II. Legal Standard

         Fed. R. Civ. P. 15(a)

         Federal Rule of Civil Procedure 15(a) "allows a party to amend a complaint upon leave of court and states that leave 'shall be freely given when justice so requires.'" Arthur v. Maersk, Inc., 434 F.3d 196, 202 (3d Cir. 2006). "When justice so requires" is a standard that incorporates a number of equitable factors, such as the moving party's delay in seeking leave to amend, prejudice to opposing parties, bad faith, and futility. Id. at 203; see also Foman v. Davis, 371 U.S. 178, 182 (1962); Lorenz v. CSX Corp., 1 F.3d 1406, 1414 (3d Cir. 1993). A court should only deny leave "when these factors suggest that amendment would be 'unjust.'" Arthur, 434 F.3d at 203. Most notable, "prejudice to the non-moving party is the touchstone for the denial of an amendment," and "[d]elay alone is not sufficient to justify denial of leave to amend." Arthur, 434 F.3d at 204 (quoting Cornell & Co. v. Occupational Safety & Health Review Comm 'n, 573 F.2d 820, 823 (3d Cir. 1978), and Adams v. Gould Inc., 739 F.2d 858, 868 (3d Cir. 1984)).

         III. Discussion

         In their opposition to the Motion, Defendants claim amending Schedule A from 89 names to 889 names is a product of Plaintiff s repeated violations of scheduling orders, stems from Plaintiffs undue delay, and results in prejudice to the Defendants. Plaintiff contends that his counsel has been diligently reviewing thousands of discovery documents that have brought to light new information, that Defendants were on notice that many more names would eventually be added, and that Defendants will suffer no prejudice from an amended Schedule A. The Court concludes that Plaintiff will be granted leave to amend Schedule A.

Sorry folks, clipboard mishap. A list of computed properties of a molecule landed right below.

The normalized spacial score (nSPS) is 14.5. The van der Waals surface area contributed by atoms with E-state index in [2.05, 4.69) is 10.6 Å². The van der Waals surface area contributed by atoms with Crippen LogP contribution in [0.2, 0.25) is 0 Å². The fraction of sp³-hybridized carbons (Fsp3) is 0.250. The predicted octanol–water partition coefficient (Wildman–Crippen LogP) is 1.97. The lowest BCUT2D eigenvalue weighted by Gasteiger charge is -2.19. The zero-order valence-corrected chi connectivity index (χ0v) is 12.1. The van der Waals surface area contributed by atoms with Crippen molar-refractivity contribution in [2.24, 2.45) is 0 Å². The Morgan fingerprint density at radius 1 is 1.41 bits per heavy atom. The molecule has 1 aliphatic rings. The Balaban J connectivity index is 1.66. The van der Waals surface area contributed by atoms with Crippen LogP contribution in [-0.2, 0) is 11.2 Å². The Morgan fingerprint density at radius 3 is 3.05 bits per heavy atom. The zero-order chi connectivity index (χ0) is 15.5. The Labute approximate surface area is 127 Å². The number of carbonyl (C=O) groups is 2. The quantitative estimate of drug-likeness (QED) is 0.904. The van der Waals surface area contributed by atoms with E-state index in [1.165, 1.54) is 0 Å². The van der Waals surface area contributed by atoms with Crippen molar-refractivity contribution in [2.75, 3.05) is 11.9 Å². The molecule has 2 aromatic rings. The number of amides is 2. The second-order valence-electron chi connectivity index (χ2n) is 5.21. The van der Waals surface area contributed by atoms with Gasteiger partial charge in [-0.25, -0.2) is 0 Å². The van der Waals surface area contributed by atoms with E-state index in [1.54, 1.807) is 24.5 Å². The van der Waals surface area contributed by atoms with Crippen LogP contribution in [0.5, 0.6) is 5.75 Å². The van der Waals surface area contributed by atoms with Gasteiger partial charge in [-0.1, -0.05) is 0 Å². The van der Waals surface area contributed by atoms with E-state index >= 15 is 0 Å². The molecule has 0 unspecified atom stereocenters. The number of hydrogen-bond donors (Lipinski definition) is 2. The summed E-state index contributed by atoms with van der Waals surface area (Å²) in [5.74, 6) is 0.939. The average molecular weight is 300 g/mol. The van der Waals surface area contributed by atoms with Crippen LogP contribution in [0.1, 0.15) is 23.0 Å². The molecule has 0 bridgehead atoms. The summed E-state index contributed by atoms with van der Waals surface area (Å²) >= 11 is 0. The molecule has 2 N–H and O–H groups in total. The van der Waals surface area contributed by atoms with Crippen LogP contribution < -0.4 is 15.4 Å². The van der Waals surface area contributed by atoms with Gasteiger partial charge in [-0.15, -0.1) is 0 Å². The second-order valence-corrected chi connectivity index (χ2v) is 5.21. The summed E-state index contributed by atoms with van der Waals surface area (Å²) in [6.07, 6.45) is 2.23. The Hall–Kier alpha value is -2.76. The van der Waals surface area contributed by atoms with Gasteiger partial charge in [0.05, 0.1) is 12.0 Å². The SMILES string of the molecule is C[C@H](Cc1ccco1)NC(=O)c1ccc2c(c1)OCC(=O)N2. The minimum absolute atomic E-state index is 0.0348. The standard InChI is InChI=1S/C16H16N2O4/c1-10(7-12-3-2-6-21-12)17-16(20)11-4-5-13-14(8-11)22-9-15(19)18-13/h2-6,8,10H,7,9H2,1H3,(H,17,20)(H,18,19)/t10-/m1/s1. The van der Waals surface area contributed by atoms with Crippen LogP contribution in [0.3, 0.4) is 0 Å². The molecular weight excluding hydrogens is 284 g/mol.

A. Motion to Amend Under Rule 16(b)

         As a threshold matter, Defendants argue that Plaintiffs Motion must not only comply with Federal Rule of Civil Procedure 15(a) but also Rule 16(b), which controls when a case management order may be modified. "Only after the moving party demonstrates good cause under Rule 16(b)(4) may the Court consider its Motion to Amend under Rule 15's standard." Greygor v. Wexford Health Sources, Inc.,No. 2:14-CV-1254, 2016 WL 772740, at *2 (W.D. Pa. Feb. 27, 2016) (citing Walker v. Centocor Ortho Biotech, Inc., 558 F. App'x 216, 221-22 (3d Cir. 2014)). Defendants point to the August 31, 2016, S-CMO that ...